Photo: The Daily Beast
From the ‘Strange Bedfellows’ Department: Herman Rowland, Sr., who chairs the California-based Jelly Belly Candy Company, is far from ‘all candy, all the time’: He loves to restore history military vehicles, including tanks, and has a private museum to show them off near the company’s Fairfield, CA headquarters.
But a tragic accident there recently may have given him reason to stop allowing visitors to the museum – formally known as “The Tank Barn” – to get up close and real personal with some of his hardware, particularly his tanks.
One of them ran over and killed a man there last summer. The resulting ‘wrongful death’ civil suit against Rowland and his daughter, company CEO Lisa Brasher, says that when the tank driven by Lisa’s husband, Dwayne Brasher, killed Kevin Wright, that negligent act not only orphaned Wright’s two daughters, it also took away his family’s bread-winner.
Brasher was maneuvering a World War II-era M5 tank at the time.
That 16.5 ton machine is said to be a particularly difficult object to maneuver, not least because the driver’s visibility is limited.
Tank crew training stretched – even in the midst of World War II, when it was important that replacement personnel and equipment be readied in short order – over weeks, many weeks, in some instances, as crews moved from one type training terrain to another, perhaps more than 100 miles from the previous one.
Brasher reportedly had no training in operating the M5.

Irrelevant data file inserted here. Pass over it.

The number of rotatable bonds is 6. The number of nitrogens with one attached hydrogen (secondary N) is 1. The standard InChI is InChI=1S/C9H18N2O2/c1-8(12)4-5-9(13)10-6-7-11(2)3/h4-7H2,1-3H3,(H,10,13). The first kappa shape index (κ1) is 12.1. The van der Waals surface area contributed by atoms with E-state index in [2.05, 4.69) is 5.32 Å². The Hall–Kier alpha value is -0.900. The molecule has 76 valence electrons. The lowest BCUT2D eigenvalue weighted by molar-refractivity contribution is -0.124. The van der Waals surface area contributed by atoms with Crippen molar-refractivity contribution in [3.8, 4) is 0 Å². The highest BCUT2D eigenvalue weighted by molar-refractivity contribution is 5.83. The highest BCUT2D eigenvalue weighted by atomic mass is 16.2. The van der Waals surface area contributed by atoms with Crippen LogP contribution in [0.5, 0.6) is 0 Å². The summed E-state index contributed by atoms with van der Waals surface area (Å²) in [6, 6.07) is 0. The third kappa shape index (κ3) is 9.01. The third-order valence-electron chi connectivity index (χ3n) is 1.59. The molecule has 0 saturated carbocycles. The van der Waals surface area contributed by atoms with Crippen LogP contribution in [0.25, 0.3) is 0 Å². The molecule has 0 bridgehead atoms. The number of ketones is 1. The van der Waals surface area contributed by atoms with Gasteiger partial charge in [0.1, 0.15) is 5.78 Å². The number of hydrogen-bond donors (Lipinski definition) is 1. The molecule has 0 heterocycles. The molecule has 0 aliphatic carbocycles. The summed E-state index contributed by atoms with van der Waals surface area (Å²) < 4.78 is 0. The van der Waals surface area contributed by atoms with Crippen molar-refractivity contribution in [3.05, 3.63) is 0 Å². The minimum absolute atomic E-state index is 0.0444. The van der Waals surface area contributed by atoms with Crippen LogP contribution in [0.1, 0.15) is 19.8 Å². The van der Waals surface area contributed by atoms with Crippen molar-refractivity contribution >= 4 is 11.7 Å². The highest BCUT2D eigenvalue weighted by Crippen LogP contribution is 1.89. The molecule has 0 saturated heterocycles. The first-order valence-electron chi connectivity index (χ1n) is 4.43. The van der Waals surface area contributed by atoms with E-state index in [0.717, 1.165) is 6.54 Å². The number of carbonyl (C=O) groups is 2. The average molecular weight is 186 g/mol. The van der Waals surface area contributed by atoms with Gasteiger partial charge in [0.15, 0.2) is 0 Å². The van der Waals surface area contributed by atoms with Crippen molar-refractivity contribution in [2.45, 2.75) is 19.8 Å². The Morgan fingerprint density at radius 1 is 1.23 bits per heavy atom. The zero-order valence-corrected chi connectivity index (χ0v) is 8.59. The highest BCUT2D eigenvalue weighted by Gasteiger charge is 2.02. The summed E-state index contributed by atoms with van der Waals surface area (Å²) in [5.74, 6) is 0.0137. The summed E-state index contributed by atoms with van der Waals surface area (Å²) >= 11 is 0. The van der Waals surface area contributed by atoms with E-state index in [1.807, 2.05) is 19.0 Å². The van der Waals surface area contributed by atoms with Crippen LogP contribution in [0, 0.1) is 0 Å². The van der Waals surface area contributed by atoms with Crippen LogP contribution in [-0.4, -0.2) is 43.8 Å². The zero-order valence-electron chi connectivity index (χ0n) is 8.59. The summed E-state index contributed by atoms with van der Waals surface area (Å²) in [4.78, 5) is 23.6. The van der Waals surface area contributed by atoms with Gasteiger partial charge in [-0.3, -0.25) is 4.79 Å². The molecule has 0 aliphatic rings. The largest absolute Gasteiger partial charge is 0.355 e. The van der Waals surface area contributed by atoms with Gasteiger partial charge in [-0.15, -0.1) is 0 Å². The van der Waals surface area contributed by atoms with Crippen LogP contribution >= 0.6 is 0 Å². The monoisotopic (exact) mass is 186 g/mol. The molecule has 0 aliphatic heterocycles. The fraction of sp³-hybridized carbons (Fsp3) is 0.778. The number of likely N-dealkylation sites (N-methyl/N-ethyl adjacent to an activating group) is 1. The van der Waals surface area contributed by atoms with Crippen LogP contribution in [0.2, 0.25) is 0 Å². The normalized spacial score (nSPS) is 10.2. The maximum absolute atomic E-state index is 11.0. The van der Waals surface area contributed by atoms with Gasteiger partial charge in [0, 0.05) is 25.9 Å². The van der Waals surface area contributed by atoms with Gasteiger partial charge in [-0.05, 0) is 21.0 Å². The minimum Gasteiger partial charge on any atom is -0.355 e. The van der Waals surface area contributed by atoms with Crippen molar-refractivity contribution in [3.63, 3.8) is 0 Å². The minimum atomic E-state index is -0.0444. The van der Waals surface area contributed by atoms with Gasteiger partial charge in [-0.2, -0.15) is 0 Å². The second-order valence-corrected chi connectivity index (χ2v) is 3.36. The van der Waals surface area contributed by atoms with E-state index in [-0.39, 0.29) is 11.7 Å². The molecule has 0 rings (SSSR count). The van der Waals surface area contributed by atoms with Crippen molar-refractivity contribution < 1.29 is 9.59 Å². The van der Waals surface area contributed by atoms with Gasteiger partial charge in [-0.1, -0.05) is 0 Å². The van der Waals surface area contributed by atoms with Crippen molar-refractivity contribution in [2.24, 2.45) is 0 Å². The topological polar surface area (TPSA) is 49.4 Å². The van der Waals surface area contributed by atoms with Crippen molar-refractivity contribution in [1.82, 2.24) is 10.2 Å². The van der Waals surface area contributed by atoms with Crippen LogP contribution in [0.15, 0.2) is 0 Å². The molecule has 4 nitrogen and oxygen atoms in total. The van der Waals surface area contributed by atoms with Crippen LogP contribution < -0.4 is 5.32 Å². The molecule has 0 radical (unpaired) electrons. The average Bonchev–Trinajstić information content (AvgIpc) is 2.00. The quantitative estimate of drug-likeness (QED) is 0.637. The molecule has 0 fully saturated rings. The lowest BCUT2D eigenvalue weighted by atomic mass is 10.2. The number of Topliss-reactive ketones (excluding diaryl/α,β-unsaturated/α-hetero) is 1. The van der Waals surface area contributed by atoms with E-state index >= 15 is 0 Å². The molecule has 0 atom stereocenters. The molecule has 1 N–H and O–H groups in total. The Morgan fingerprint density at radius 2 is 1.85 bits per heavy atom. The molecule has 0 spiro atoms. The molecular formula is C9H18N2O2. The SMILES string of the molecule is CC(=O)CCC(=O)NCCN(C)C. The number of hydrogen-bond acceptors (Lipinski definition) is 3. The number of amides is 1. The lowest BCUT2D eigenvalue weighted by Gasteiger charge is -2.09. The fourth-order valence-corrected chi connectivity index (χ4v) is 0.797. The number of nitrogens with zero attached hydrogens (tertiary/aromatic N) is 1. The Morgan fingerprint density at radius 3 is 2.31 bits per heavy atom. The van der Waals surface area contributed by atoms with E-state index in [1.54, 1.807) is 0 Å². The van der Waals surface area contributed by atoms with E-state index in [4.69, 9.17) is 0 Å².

Well, somebody at Jelly Bean Candy is going to have to get some training, if Herman Rowland succeeds in modifying one to shoot bags of jelly beans – a project The Beast reported this week he’s working on.
‘Reminds me of the long-ago Quaker Puffed Rice commercials and ads that declared the cereal was “shot from guns.” It actually was, during a promotional event at an early-20th-Century World’s Fair, when Quaker was working hard to get its new product the maximum of attention from the consuming public. (Beyond that event, though, the ‘shot from guns’ concept was a twist on a manufacturing process that resembled shooting the rice from guns.) These days, of course, people would call the company on such shooting because of the potential residue from the shooting accelerant!
(By the way, for a trip down memory lane – or an education in cereal advertising from decades long past – be sure to check out that Quaker Puffed Rice commercials link!)